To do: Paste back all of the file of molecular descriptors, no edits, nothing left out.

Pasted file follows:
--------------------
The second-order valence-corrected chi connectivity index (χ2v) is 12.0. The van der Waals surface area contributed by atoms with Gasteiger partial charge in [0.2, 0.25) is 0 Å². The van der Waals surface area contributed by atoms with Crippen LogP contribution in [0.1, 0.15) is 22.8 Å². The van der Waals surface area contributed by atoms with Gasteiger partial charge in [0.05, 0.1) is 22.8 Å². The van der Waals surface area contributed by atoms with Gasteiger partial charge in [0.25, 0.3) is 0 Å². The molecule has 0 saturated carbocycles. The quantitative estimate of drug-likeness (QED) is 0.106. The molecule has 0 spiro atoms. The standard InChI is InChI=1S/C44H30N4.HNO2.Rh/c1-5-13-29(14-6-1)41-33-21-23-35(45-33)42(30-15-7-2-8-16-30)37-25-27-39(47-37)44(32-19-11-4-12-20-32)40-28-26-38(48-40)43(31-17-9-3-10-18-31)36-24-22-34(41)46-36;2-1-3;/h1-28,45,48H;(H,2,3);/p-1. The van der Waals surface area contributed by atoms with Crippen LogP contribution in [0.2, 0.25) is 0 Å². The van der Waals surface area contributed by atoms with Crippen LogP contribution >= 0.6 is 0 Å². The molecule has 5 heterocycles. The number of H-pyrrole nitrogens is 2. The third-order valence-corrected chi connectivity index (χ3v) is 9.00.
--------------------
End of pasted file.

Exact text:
The second-order valence-corrected chi connectivity index (χ2v) is 12.0. The van der Waals surface area contributed by atoms with Gasteiger partial charge in [0.2, 0.25) is 0 Å². The van der Waals surface area contributed by atoms with Crippen LogP contribution in [0.1, 0.15) is 22.8 Å². The van der Waals surface area contributed by atoms with Gasteiger partial charge in [0.05, 0.1) is 22.8 Å². The van der Waals surface area contributed by atoms with Gasteiger partial charge in [0.25, 0.3) is 0 Å². The molecule has 0 saturated carbocycles. The quantitative estimate of drug-likeness (QED) is 0.106. The molecule has 0 spiro atoms. The standard InChI is InChI=1S/C44H30N4.HNO2.Rh/c1-5-13-29(14-6-1)41-33-21-23-35(45-33)42(30-15-7-2-8-16-30)37-25-27-39(47-37)44(32-19-11-4-12-20-32)40-28-26-38(48-40)43(31-17-9-3-10-18-31)36-24-22-34(41)46-36;2-1-3;/h1-28,45,48H;(H,2,3);/p-1. The van der Waals surface area contributed by atoms with Crippen LogP contribution in [0.2, 0.25) is 0 Å². The van der Waals surface area contributed by atoms with Crippen LogP contribution >= 0.6 is 0 Å². The molecule has 5 heterocycles. The number of H-pyrrole nitrogens is 2. The third-order valence-corrected chi connectivity index (χ3v) is 9.00.